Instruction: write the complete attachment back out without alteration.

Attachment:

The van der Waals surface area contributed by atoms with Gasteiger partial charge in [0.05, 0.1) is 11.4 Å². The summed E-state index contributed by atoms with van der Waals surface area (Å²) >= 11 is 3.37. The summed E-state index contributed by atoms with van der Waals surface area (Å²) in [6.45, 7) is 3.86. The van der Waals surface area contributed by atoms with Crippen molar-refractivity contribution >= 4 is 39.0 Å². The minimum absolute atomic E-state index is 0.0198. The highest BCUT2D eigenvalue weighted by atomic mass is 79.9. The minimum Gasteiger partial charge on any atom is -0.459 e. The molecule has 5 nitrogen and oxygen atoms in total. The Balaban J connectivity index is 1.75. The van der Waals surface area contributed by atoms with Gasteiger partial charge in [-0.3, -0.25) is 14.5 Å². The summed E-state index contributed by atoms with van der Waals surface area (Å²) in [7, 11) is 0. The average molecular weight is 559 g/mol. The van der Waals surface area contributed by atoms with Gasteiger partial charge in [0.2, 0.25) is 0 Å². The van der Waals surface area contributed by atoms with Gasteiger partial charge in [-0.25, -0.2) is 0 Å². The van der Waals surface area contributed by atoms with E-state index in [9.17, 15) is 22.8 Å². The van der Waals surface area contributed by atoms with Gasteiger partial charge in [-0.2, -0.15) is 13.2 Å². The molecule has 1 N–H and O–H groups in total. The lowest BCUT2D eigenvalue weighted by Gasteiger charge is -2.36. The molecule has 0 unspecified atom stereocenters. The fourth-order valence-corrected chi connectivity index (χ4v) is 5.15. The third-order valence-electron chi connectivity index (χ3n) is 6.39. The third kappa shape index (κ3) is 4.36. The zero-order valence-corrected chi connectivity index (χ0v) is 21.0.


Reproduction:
The van der Waals surface area contributed by atoms with Gasteiger partial charge in [0.05, 0.1) is 11.4 Å². The summed E-state index contributed by atoms with van der Waals surface area (Å²) >= 11 is 3.37. The summed E-state index contributed by atoms with van der Waals surface area (Å²) in [6.45, 7) is 3.86. The van der Waals surface area contributed by atoms with Crippen molar-refractivity contribution >= 4 is 39.0 Å². The minimum absolute atomic E-state index is 0.0198. The highest BCUT2D eigenvalue weighted by atomic mass is 79.9. The minimum Gasteiger partial charge on any atom is -0.459 e. The molecule has 5 nitrogen and oxygen atoms in total. The Balaban J connectivity index is 1.75. The van der Waals surface area contributed by atoms with Gasteiger partial charge in [-0.3, -0.25) is 14.5 Å². The summed E-state index contributed by atoms with van der Waals surface area (Å²) in [7, 11) is 0. The average molecular weight is 559 g/mol. The van der Waals surface area contributed by atoms with Gasteiger partial charge in [0.2, 0.25) is 0 Å². The van der Waals surface area contributed by atoms with Gasteiger partial charge in [-0.25, -0.2) is 0 Å². The van der Waals surface area contributed by atoms with E-state index in [9.17, 15) is 22.8 Å². The van der Waals surface area contributed by atoms with Gasteiger partial charge in [-0.2, -0.15) is 13.2 Å². The molecule has 1 N–H and O–H groups in total. The lowest BCUT2D eigenvalue weighted by Gasteiger charge is -2.36. The molecule has 0 unspecified atom stereocenters. The fourth-order valence-corrected chi connectivity index (χ4v) is 5.15. The third-order valence-electron chi connectivity index (χ3n) is 6.39. The third kappa shape index (κ3) is 4.36. The zero-order valence-corrected chi connectivity index (χ0v) is 21.0.